PEI

UPEI student wins Crohn's and colitis scholarship for volunteer work

A UPEI student was recently recognized for her work in making life easier for people with Crohn's or colitis.

Emma Moore among 10 people selected from 370 applicants

'To know there's bathrooms on the route to work or to a social event, it can just ease any anxiety about it,' says Emma Moore of the GoHere program. (Matt Rainnie/CBC)

A UPEI student was recently recognized for her work in making life easier for people with Crohn's or colitis.

Emma Moore won one of 10 scholarships for people living with an inflammatory bowel disease from pharmaceutical company AbbVie.

Moore is entering her final year of university and is the first UPEI student ever to receive the scholarship, worth $5,000. She was selected from 370 applicants.

"It's just an honour because all the other recipients are really well-rounded. They're doing a ton of work for the Crohn's and colitis community, so it was very much an honour to be considered on the same spectrum as them," Moore said.

Started GoHere program in P.E.I.

The scholarships go to a student who "demonstrates academic aspiration and strives to sustain an optimal level of wellness in spite of their Crohn's disease or ulcerative colitis, allowing them to excel to reach their goals and inspire others to do the same."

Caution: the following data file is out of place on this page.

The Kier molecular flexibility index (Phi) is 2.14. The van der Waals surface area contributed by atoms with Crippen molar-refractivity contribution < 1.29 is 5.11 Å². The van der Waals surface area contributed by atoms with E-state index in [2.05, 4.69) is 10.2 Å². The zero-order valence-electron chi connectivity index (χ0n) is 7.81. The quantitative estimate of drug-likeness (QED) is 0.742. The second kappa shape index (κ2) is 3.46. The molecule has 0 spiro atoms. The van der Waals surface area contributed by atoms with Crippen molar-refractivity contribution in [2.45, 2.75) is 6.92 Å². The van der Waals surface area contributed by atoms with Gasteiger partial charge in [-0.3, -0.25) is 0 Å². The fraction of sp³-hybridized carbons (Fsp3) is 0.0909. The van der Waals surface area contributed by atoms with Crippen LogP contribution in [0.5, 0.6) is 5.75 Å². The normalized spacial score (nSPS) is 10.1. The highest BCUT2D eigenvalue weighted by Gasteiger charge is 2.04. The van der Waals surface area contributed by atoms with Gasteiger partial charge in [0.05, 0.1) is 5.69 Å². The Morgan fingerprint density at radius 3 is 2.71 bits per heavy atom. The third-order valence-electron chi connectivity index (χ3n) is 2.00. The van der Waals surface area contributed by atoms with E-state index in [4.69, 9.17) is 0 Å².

Moore brought the Crohn's and Colitis GoHere washroom access program to P.E.I., signing up businesses with open and accessible bathrooms that people with Crohn's can use.

People with these conditions feel the urge to use the bathroom from five to 20 times a day, so knowing where bathrooms are available is important, Moore said.

'The response was really good'

"That can be anywhere throughout your day. You kinda don't know when to expect it. To know there's bathrooms on the route to work or to a social event, it can just ease any anxiety about it and make going about your daily life that much easier," Moore said.

'I knew it helped me, but I wanted to make sure it helped others,' Moore said. (Matt Rainnie/CBC)

Moore now has 13 local businesses signed up, the most recent one being Sobeys. Their locations are on the GoHere app and they have a decal in their window showing their washrooms are available.

"The response was really good. They said this was a movement they felt would really help them. They felt uncomfortable in the past going into businesses," Moore said of the feedback.

Diagnosed during first year

"I knew it helped me, but I wanted to make sure it helped others."

Moore was diagnosed with Crohn's during her first year at UPEI. She fought through it to be named rookie of the year for UPEI's cross-country running team.

She volunteers with Sports Centre Physiotherapy, Big Brothers Big Sisters, and the Queen Elizabeth Hospital.

More P.E.I. news

With files from Matt Rainnie

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